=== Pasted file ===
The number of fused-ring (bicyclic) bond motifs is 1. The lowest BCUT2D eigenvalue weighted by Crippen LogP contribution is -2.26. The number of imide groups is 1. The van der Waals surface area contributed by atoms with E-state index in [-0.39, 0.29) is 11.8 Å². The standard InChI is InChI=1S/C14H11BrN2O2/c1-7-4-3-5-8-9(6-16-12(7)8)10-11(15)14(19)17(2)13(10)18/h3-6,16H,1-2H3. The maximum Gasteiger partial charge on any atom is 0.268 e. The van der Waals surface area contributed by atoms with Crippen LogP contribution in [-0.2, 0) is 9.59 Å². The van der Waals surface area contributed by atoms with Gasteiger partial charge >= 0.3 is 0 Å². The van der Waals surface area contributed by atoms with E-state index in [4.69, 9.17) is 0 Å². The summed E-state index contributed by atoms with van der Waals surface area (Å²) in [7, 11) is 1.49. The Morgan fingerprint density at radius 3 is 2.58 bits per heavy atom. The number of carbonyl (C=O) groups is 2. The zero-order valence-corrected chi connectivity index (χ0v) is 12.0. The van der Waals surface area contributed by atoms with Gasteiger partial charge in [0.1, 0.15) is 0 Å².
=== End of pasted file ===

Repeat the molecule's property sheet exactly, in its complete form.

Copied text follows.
The number of fused-ring (bicyclic) bond motifs is 1. The lowest BCUT2D eigenvalue weighted by Crippen LogP contribution is -2.26. The number of imide groups is 1. The van der Waals surface area contributed by atoms with E-state index in [-0.39, 0.29) is 11.8 Å². The standard InChI is InChI=1S/C14H11BrN2O2/c1-7-4-3-5-8-9(6-16-12(7)8)10-11(15)14(19)17(2)13(10)18/h3-6,16H,1-2H3. The maximum Gasteiger partial charge on any atom is 0.268 e. The van der Waals surface area contributed by atoms with Crippen LogP contribution in [-0.2, 0) is 9.59 Å². The van der Waals surface area contributed by atoms with Gasteiger partial charge >= 0.3 is 0 Å². The van der Waals surface area contributed by atoms with E-state index in [4.69, 9.17) is 0 Å². The summed E-state index contributed by atoms with van der Waals surface area (Å²) in [7, 11) is 1.49. The Morgan fingerprint density at radius 3 is 2.58 bits per heavy atom. The number of carbonyl (C=O) groups is 2. The zero-order valence-corrected chi connectivity index (χ0v) is 12.0. The van der Waals surface area contributed by atoms with Gasteiger partial charge in [0.1, 0.15) is 0 Å².